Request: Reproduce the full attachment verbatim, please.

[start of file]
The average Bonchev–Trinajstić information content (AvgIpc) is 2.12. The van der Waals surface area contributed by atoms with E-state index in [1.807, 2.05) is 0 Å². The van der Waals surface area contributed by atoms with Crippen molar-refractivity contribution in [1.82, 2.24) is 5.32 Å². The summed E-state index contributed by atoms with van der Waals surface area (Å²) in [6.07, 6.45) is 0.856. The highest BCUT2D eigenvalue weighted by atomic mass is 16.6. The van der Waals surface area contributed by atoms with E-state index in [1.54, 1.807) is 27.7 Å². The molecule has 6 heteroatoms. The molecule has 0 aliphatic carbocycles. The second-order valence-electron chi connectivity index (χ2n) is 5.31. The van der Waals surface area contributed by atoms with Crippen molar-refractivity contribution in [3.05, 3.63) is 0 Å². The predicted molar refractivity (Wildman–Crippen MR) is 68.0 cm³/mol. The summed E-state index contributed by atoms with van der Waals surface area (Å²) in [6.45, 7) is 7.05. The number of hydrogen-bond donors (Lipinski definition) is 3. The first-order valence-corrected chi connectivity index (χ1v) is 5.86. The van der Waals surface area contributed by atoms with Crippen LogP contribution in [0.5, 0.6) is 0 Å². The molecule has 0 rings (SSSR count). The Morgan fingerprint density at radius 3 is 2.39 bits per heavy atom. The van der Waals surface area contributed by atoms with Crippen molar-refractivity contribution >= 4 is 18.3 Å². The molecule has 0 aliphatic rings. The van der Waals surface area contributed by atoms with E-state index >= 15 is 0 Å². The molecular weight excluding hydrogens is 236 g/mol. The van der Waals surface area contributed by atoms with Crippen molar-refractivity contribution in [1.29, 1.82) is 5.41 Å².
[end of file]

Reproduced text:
The average Bonchev–Trinajstić information content (AvgIpc) is 2.12. The van der Waals surface area contributed by atoms with E-state index in [1.807, 2.05) is 0 Å². The van der Waals surface area contributed by atoms with Crippen molar-refractivity contribution in [1.82, 2.24) is 5.32 Å². The summed E-state index contributed by atoms with van der Waals surface area (Å²) in [6.07, 6.45) is 0.856. The highest BCUT2D eigenvalue weighted by atomic mass is 16.6. The van der Waals surface area contributed by atoms with E-state index in [1.54, 1.807) is 27.7 Å². The molecule has 6 heteroatoms. The molecule has 0 aliphatic carbocycles. The second-order valence-electron chi connectivity index (χ2n) is 5.31. The van der Waals surface area contributed by atoms with Crippen molar-refractivity contribution in [3.05, 3.63) is 0 Å². The predicted molar refractivity (Wildman–Crippen MR) is 68.0 cm³/mol. The summed E-state index contributed by atoms with van der Waals surface area (Å²) in [6.45, 7) is 7.05. The number of hydrogen-bond donors (Lipinski definition) is 3. The first-order valence-corrected chi connectivity index (χ1v) is 5.86. The van der Waals surface area contributed by atoms with Crippen LogP contribution in [0.5, 0.6) is 0 Å². The molecule has 0 rings (SSSR count). The Morgan fingerprint density at radius 3 is 2.39 bits per heavy atom. The van der Waals surface area contributed by atoms with Crippen molar-refractivity contribution >= 4 is 18.3 Å². The molecule has 0 aliphatic rings. The van der Waals surface area contributed by atoms with E-state index >= 15 is 0 Å². The molecular weight excluding hydrogens is 236 g/mol. The van der Waals surface area contributed by atoms with Crippen molar-refractivity contribution in [1.29, 1.82) is 5.41 Å².